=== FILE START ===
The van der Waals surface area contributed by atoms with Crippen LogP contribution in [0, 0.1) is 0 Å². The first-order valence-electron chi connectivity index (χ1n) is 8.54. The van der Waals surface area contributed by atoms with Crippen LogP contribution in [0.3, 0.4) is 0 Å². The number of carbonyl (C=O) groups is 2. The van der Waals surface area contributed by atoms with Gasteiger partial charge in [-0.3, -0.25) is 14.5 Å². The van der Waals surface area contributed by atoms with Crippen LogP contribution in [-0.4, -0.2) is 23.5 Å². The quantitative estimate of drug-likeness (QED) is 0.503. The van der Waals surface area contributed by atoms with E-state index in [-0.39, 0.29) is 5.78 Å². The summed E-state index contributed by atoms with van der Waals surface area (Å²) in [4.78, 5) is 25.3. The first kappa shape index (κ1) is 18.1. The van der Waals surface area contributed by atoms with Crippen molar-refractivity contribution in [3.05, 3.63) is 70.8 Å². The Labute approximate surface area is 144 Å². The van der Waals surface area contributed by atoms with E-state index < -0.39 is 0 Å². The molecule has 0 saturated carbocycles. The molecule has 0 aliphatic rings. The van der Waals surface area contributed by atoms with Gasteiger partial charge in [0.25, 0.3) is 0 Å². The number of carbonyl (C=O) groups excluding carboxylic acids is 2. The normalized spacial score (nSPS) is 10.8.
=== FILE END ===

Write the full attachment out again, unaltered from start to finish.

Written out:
The van der Waals surface area contributed by atoms with Crippen LogP contribution in [0, 0.1) is 0 Å². The first-order valence-electron chi connectivity index (χ1n) is 8.54. The van der Waals surface area contributed by atoms with Crippen LogP contribution in [0.3, 0.4) is 0 Å². The number of carbonyl (C=O) groups is 2. The van der Waals surface area contributed by atoms with Gasteiger partial charge in [-0.3, -0.25) is 14.5 Å². The van der Waals surface area contributed by atoms with Crippen LogP contribution in [-0.4, -0.2) is 23.5 Å². The quantitative estimate of drug-likeness (QED) is 0.503. The van der Waals surface area contributed by atoms with E-state index in [-0.39, 0.29) is 5.78 Å². The summed E-state index contributed by atoms with van der Waals surface area (Å²) in [4.78, 5) is 25.3. The first kappa shape index (κ1) is 18.1. The van der Waals surface area contributed by atoms with Crippen molar-refractivity contribution in [3.05, 3.63) is 70.8 Å². The Labute approximate surface area is 144 Å². The van der Waals surface area contributed by atoms with E-state index < -0.39 is 0 Å². The molecule has 0 saturated carbocycles. The molecule has 0 aliphatic rings. The van der Waals surface area contributed by atoms with Gasteiger partial charge in [0.25, 0.3) is 0 Å². The number of carbonyl (C=O) groups excluding carboxylic acids is 2. The normalized spacial score (nSPS) is 10.8.